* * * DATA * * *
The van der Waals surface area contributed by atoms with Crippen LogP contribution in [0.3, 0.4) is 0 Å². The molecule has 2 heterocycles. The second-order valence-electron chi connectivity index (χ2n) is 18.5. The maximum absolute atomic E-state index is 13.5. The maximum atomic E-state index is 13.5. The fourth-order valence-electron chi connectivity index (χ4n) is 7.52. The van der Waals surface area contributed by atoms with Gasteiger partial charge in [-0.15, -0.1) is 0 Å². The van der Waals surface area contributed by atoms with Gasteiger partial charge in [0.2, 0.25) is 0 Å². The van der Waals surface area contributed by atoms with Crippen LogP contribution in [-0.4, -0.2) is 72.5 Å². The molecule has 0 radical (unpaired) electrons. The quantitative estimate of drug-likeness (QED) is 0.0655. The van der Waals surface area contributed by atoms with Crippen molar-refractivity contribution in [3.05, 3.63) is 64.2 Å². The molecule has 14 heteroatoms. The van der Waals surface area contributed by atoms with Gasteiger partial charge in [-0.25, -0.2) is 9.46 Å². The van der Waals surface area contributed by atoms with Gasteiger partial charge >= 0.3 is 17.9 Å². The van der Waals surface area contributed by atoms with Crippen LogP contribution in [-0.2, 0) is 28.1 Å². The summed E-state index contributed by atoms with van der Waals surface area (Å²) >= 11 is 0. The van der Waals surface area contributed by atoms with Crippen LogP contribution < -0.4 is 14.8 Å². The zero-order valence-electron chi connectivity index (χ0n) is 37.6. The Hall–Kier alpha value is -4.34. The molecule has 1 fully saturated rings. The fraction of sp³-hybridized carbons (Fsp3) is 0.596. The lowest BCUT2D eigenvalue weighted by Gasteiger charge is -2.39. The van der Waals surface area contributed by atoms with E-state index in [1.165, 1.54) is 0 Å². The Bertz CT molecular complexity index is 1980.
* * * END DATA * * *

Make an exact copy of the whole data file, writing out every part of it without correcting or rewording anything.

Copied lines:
The van der Waals surface area contributed by atoms with Crippen LogP contribution in [0.3, 0.4) is 0 Å². The molecule has 2 heterocycles. The second-order valence-electron chi connectivity index (χ2n) is 18.5. The maximum absolute atomic E-state index is 13.5. The maximum atomic E-state index is 13.5. The fourth-order valence-electron chi connectivity index (χ4n) is 7.52. The van der Waals surface area contributed by atoms with Gasteiger partial charge in [-0.15, -0.1) is 0 Å². The van der Waals surface area contributed by atoms with Gasteiger partial charge in [0.2, 0.25) is 0 Å². The van der Waals surface area contributed by atoms with Crippen LogP contribution in [-0.4, -0.2) is 72.5 Å². The molecule has 0 radical (unpaired) electrons. The quantitative estimate of drug-likeness (QED) is 0.0655. The van der Waals surface area contributed by atoms with Crippen molar-refractivity contribution in [3.05, 3.63) is 64.2 Å². The molecule has 14 heteroatoms. The van der Waals surface area contributed by atoms with Gasteiger partial charge in [-0.25, -0.2) is 9.46 Å². The van der Waals surface area contributed by atoms with Gasteiger partial charge >= 0.3 is 17.9 Å². The van der Waals surface area contributed by atoms with Crippen LogP contribution in [-0.2, 0) is 28.1 Å². The summed E-state index contributed by atoms with van der Waals surface area (Å²) >= 11 is 0. The van der Waals surface area contributed by atoms with Crippen LogP contribution < -0.4 is 14.8 Å². The zero-order valence-electron chi connectivity index (χ0n) is 37.6. The Hall–Kier alpha value is -4.34. The molecule has 1 fully saturated rings. The fraction of sp³-hybridized carbons (Fsp3) is 0.596. The lowest BCUT2D eigenvalue weighted by Gasteiger charge is -2.39. The van der Waals surface area contributed by atoms with E-state index in [1.165, 1.54) is 0 Å². The Bertz CT molecular complexity index is 1980.